Board game review: Elder Sign

December 3, 2012 at 10:55 am (Board games, Games) (, , , , , , , , )

This is a review of the board game (more accurately a card game) Elder Sign. This is a suspense-horror game set in the Arkham Horror world which is ultimately based on H.P.Lovecraft’s Cthulhu mythos. The game pits 1-8 investigators against the horrors of the unknown with the end goal of sealing away the Great Ancient Ones and preventing them from devouring the world. One of the big highlights of this game for me is that it is a Co-op game! This means that all players are working together to beat the game itself. Furthermore it’s a game that can be played solo, which in my opinion makes the game much easier to win.


This is a game that is very well put together. The card stock is very high quality and the tokens are plentiful. The art and descriptions on all of the cards were created with detail in mind and they help to add to the general horror-feel of the game. My initial complaint was that the item cards were too small, but it turns out they’re meant to be placed in front of you instead of kept as a “hand”. The dice are all custom which means that you had better not lose any of them since you won’t easily replace them. The box that the game is packaged in was one of my lingering complaints however. A lot of card games use a gigantic box, but then block 2/3’s of it so you can only use a narrow channel for storage. This box is much better designed than say the Lord of the Rings card game box is though. The Elder Sign box has little flaps that pop up to help separate the decks of cards and all the components. I suppose I just rather would have had a small, thin box like that of Space Hulk: Death Angel so that it would travel easier. Overall, this is a game that regardless of if you like it or not, feels like it’s worth whatever money you spent on it.


Elder Sign is a fairly straight-forward game to play, but it is immensely satisfying. The general idea is that you visit quest locations which require the player to complete one or more tasks. These tasks are completed by rolling the set of custom dice to get specific results from them, sometimes in a specific order. On each failed roll the player loses a die, but can choose to keep one die from the previous roll. They continue to try and hit their goal until they run out of dice. If they ultimately fail their quest on their turn then bad things happen to them or all players. However if they succeed, then they claim new items to help them in future quests, and sometimes Elder Signs. Collecting elder signs are how the players win the game; if they collect enough of them then they seal away the Ancient One and save the world. Failing quests, or taking too long to collect enough elder signs will add doom tokens, which eventually cause the Ancient One to awaken. When this happens, they must battle it or be devoured (generally the players won’t stand a chance).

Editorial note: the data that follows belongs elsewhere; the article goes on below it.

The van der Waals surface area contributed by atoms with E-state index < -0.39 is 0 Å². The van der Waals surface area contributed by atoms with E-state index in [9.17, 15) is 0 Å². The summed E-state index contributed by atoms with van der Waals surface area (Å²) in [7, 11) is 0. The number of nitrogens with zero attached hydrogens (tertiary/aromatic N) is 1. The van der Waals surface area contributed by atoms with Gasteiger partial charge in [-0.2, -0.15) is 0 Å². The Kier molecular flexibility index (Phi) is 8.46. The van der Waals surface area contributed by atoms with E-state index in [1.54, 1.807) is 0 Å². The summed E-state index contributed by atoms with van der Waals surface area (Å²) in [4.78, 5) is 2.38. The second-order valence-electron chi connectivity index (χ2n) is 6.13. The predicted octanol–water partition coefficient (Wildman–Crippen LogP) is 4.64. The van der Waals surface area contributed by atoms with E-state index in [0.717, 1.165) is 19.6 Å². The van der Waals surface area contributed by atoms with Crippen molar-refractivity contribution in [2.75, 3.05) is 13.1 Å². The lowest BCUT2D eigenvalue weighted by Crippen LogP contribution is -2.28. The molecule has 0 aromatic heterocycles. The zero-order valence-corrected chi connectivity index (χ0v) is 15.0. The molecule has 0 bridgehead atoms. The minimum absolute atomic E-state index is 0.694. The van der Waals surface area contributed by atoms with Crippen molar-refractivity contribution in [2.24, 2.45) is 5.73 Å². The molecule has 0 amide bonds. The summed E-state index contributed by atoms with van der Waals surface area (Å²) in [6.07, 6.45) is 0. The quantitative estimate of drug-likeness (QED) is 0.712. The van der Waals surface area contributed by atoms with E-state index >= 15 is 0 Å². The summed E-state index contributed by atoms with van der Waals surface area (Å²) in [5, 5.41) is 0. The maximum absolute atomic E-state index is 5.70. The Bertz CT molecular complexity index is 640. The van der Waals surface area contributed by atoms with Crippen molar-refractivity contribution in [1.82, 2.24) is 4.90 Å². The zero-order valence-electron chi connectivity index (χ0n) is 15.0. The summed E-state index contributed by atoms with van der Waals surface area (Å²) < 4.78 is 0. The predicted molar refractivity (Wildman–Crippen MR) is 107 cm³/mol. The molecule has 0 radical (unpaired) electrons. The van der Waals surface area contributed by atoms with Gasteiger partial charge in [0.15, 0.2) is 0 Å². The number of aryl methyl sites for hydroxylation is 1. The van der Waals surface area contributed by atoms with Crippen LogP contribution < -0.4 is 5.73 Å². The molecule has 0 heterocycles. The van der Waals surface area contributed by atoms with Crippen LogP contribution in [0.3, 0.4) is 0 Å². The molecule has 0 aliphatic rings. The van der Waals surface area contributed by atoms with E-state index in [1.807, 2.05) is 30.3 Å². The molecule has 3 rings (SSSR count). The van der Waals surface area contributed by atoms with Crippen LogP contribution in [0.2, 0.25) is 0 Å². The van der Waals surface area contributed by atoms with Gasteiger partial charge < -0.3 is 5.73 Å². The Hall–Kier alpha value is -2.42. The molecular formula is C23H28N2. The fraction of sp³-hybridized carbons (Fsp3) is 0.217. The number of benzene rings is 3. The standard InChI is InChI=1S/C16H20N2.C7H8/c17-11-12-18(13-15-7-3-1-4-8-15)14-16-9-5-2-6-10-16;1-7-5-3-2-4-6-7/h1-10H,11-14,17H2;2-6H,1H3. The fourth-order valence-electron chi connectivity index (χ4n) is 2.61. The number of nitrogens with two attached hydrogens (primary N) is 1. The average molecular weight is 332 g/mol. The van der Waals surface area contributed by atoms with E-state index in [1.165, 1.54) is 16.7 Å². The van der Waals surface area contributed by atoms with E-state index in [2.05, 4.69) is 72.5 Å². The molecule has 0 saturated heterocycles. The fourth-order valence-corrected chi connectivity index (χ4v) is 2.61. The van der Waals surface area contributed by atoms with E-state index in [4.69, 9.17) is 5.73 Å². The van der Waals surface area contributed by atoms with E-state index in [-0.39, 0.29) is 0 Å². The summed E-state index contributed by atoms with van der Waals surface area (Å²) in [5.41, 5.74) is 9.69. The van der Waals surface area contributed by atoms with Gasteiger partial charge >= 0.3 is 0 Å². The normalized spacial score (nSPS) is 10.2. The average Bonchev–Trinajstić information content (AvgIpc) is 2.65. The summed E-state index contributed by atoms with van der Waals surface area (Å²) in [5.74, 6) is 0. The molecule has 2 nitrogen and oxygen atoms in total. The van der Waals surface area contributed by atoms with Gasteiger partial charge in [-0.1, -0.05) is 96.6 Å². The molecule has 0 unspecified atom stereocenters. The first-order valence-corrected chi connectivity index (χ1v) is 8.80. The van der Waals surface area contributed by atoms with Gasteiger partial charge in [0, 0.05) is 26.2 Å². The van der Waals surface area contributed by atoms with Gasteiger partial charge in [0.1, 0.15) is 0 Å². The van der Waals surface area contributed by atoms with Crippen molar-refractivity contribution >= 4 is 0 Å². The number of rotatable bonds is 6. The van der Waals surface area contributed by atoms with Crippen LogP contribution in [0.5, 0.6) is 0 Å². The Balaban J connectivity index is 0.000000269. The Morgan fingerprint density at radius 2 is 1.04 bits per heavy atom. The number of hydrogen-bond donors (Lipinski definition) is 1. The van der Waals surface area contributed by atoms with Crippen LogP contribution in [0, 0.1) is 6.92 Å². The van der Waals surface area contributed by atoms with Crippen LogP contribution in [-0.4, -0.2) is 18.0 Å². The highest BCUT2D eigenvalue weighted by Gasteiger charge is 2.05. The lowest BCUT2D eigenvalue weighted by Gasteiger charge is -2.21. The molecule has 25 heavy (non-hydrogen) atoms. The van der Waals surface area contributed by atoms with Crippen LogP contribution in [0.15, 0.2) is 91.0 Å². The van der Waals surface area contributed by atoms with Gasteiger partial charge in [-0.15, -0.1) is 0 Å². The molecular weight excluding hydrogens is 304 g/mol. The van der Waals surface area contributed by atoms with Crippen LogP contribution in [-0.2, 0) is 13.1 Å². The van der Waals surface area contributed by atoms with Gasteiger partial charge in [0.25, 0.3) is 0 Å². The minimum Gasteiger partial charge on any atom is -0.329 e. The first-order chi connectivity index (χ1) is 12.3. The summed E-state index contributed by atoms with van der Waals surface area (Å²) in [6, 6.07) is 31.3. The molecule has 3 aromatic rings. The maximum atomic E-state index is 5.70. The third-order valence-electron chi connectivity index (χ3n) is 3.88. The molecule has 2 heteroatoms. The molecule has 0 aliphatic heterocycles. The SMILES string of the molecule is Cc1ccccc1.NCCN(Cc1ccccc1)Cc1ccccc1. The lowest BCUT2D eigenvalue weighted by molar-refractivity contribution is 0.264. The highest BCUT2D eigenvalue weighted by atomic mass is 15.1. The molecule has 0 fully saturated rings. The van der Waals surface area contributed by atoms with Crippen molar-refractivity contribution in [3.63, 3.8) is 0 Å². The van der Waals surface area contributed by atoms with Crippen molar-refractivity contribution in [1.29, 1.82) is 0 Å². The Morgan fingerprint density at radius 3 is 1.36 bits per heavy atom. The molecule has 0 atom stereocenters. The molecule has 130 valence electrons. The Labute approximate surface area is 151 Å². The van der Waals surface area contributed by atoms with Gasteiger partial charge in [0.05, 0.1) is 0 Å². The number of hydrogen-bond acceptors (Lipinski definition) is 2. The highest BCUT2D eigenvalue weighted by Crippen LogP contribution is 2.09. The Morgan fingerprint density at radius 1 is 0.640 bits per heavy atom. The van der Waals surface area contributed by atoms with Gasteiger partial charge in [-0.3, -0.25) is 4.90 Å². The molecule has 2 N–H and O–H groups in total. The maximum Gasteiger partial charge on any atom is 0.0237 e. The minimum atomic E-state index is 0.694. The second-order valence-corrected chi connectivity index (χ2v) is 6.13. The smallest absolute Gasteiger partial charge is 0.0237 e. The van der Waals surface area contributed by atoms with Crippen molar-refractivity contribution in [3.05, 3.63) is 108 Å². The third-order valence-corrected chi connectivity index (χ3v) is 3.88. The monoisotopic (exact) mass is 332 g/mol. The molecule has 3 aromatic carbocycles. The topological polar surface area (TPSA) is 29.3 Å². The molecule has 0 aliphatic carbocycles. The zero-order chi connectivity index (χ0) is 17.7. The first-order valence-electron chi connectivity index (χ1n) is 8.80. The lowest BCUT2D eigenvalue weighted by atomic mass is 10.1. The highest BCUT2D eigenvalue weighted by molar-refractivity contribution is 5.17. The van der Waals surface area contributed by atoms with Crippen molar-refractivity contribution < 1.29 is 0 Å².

This game has a ton of customization options and ways to keep the game fresh. There are numerous Ancient Ones to choose from, and a big set of characters, each with their own specialties and abilities. The items in the game do things like allow additional dice to be added to the rolls or allow dice to be saved for future rolls for other players. Personally, I hate games that rely entirely on dice rolls, but this game has managed to do things right. There are many ways to skillfully enhance your chances of getting the right outcome so you’re not always left wondering why 1/6 odds are so difficult to pull off. They never quite remove that sense of suspense from the game though and you’re generally left saying “I can totally make that roll with this many dice… right?”


I’d highly suggest this game; it works great when you have too many people to play most 4-player games or not enough to make the 4-player games interesting. The quality of the whole set makes it worthwhile, and the gameplay elements give you a sense of satisfaction when you manage to pull off some difficult tasks of a quest using items and/or help from other players. As I noted earlier, the game tends to be somewhat easier when you play with less people, but it still offers a good challenge.

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